Advance care planning (ACP) involves making decisions and plans about your future health care before you reach a time when you are no longer able to make those decisions or communicate those decisions well. Advance care planning involves reflecting on your life goals and values, selecting someone who can make decisions for you when you are unable to, and talking about your wishes with that person. Once you have had that conversation, a form can be filled out with signatures from two witnesses or a notary and given to your physician to keep in your medical record.

Advance care planning has been shown to improve the last years of your life, decrease health care costs at the end of life, and reduce the stress, anxiety, and depression experienced by the family and caregivers. Despite the benefits that come with advance care planning, only a small number of people complete these forms and research shows that African Americans and Latinos have lower rates of advance care planning than the general population. There are many possible reasons for this, including but not limited to: institutional and cultural barriers, mistrust of the medical system, language barriers, hesitancy for religious and spiritual reasons, low health literacy, and an emphasis on the family unit as the primary caretaker for a patient throughout the course of their disease.

In the Los Angeles County Department of Health Services (L.A. County DHS), there is a large and diverse population consisting of Latinos, African-Americans, and Asians, representing 2/3 of the population, and 12% of the population is over the age of 65. There is a growing need to spread awareness about the benefits of advance care planning and to make it easier to understand for our aging, diverse population in Los Angeles. Dr. Jessica Kaltman, a research fellow and physician affiliated with UCLA, believes that advance care planning is not just for the elderly. She states that “Advance care planning is a spectrum and should be discussed with a patient from a younger age, and as people age, the conversation can change.” Fortunately, there are already programs underway that are trying to address the problem of low completion rates of advance care directives.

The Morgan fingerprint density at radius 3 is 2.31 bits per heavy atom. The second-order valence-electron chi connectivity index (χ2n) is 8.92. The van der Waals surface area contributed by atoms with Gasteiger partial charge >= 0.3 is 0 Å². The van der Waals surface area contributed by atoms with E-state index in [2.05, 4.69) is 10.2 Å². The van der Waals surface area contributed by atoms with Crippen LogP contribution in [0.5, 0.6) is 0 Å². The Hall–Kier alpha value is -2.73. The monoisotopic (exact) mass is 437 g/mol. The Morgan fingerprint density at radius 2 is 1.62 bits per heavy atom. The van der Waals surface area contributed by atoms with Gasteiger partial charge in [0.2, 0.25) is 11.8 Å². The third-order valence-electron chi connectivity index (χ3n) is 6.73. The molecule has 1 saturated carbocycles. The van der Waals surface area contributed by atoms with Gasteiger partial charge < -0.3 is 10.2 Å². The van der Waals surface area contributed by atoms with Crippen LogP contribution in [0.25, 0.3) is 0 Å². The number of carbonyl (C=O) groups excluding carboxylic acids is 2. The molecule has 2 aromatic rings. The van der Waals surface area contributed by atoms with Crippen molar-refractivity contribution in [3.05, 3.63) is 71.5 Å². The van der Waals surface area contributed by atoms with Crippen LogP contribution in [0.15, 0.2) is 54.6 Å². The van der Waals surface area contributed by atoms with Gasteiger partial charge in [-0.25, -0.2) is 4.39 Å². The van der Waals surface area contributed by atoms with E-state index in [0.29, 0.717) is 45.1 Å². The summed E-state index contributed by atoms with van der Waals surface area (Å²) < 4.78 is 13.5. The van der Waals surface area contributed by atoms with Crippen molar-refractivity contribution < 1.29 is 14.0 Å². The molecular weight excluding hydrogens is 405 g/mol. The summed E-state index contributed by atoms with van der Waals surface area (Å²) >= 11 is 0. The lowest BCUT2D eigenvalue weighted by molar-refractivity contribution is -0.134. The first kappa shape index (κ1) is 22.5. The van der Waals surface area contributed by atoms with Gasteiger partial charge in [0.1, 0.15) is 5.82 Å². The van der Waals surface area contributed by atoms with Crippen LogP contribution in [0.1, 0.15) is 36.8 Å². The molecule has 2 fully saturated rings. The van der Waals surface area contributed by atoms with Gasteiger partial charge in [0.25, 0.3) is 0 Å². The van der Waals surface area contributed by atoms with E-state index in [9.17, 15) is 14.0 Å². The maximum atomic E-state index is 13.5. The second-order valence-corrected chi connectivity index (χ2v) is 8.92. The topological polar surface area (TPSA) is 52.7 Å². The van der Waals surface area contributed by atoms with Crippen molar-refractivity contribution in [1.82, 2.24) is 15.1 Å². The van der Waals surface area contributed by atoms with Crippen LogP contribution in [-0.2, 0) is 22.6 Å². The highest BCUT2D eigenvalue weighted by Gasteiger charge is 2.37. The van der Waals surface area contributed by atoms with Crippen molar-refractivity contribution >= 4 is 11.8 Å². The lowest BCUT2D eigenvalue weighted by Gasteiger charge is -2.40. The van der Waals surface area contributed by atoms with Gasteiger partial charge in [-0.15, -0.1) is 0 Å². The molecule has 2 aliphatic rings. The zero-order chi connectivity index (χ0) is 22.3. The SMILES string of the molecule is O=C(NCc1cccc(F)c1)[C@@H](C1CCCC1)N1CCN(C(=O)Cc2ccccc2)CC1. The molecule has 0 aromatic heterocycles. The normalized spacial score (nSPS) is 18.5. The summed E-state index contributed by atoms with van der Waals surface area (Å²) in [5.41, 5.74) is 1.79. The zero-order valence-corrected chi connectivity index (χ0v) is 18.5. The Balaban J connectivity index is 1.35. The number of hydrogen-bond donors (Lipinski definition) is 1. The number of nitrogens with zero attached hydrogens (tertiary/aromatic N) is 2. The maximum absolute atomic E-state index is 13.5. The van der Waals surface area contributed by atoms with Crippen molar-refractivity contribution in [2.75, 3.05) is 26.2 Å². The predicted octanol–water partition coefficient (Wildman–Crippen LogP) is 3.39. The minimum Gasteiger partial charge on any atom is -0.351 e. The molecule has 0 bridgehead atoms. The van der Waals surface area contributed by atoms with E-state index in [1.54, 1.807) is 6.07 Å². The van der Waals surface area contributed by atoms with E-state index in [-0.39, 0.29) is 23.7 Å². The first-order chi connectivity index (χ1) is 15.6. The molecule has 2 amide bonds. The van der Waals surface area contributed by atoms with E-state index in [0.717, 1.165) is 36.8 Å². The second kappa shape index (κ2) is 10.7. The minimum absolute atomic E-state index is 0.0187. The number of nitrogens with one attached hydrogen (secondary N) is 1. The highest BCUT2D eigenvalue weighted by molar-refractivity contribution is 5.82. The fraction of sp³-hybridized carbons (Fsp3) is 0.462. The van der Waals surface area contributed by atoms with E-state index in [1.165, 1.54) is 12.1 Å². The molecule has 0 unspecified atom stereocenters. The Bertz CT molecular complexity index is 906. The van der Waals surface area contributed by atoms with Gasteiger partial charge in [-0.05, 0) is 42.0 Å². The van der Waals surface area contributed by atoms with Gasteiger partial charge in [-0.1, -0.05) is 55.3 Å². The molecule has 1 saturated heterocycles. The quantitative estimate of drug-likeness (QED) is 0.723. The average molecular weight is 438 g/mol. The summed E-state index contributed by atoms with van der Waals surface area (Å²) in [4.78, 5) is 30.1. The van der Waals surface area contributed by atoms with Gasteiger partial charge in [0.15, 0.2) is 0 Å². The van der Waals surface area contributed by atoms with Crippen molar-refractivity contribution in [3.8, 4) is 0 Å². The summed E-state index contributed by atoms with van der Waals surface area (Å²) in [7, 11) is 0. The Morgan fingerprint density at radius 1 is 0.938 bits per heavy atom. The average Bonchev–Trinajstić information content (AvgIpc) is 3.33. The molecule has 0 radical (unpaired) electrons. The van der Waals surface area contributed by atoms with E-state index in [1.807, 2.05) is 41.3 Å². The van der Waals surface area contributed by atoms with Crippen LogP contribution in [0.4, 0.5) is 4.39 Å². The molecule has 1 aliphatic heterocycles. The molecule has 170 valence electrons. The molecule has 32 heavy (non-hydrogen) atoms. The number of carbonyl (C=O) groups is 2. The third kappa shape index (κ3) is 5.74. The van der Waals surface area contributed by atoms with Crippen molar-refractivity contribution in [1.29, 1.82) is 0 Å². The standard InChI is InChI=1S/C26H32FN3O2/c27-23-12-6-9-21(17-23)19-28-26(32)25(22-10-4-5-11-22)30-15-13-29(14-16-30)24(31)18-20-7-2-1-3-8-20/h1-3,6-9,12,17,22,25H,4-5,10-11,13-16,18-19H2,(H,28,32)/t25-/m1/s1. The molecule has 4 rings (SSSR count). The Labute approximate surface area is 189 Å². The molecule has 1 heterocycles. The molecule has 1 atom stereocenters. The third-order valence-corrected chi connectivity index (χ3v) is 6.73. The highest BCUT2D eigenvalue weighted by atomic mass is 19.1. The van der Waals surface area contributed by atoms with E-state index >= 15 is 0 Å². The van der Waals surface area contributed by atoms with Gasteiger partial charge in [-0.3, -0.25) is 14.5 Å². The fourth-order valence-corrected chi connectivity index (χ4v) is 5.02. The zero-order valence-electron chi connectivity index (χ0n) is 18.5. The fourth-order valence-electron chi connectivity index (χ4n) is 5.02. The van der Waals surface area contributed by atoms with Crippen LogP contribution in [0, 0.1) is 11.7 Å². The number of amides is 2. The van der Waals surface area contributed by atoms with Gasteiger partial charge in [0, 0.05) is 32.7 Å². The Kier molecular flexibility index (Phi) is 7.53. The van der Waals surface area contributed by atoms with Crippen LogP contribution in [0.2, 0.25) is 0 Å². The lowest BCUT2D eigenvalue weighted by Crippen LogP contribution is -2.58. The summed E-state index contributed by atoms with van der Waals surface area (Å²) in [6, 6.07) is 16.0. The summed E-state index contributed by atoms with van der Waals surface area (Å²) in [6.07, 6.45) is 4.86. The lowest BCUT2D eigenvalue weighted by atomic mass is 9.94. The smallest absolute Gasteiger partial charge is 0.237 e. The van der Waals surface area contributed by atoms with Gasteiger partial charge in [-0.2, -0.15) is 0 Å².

Dr. Jessica Kaltman and Dr. Arpan Patel are trying to change the taboo around advance care planning through a pilot program started in collaboration with doctors at Martin Luther King (MLK) Jr Outpatient Center. The pilot program has a novel approach to make advance care directives a simpler, more fluid process that is incorporated into a doctor’s visit. First, medical assistants educate patients about what advance care planning is during the clinic visit. Patients also receive educational pamphlets that explain advance care planning in a culturally sensitive manner. Finally, the team has simplified the process of uploading advance directives into electronic medical records. They hope in conjunction these three approaches will increase the number of completed advance care directives in L.A. County DHS and change the way people view advance care planning.

At Olive View-UCLA Medical Center in the L.A. County DHS, Dr. Heather Schickedanz, a geriatrician and UCLA assistant professor, is also increasing awareness about advance care planning and directives. Her program also has three phases of implementation. The first phase involves offering eligible patients a 4-minute video that introduces advance care planning and advance directives on a tablet, while they are waiting to be seen by a primary care provider. Once patients have seen the video, a medical assistant provides an easy-to-read advance directive to discuss with their provider. This video based-education approach provides an avenue for both patients and the care team to feel more comfortable talking about goals of care. The second component involves group visits between a small group of eligible patients who have not completed an advance directive, their primary care provider, and a social worker. The group visits allow patients to ask questions and talk together about the sensitive issues that may come with advance care planning. It also provides space and time for this important topic, for the patient as well as the provider. As at the MLK clinic, the third phase integrates documentation of the advance care plan and advance directive into the electronic health record, making it easily accessible whether the patient is in the emergency room, hospital or in the clinic. Dr. Schickedanz’s goal is to improve the process and communication of advance care planning for our patients, so that their families and care teams will know and respect their wishes.

If you have any questions about advance directives or talking about what advance care planning means to you, we are interested in hearing about it! The physicians mentioned in this article would love to get your feedback and encourage you to comment on this article.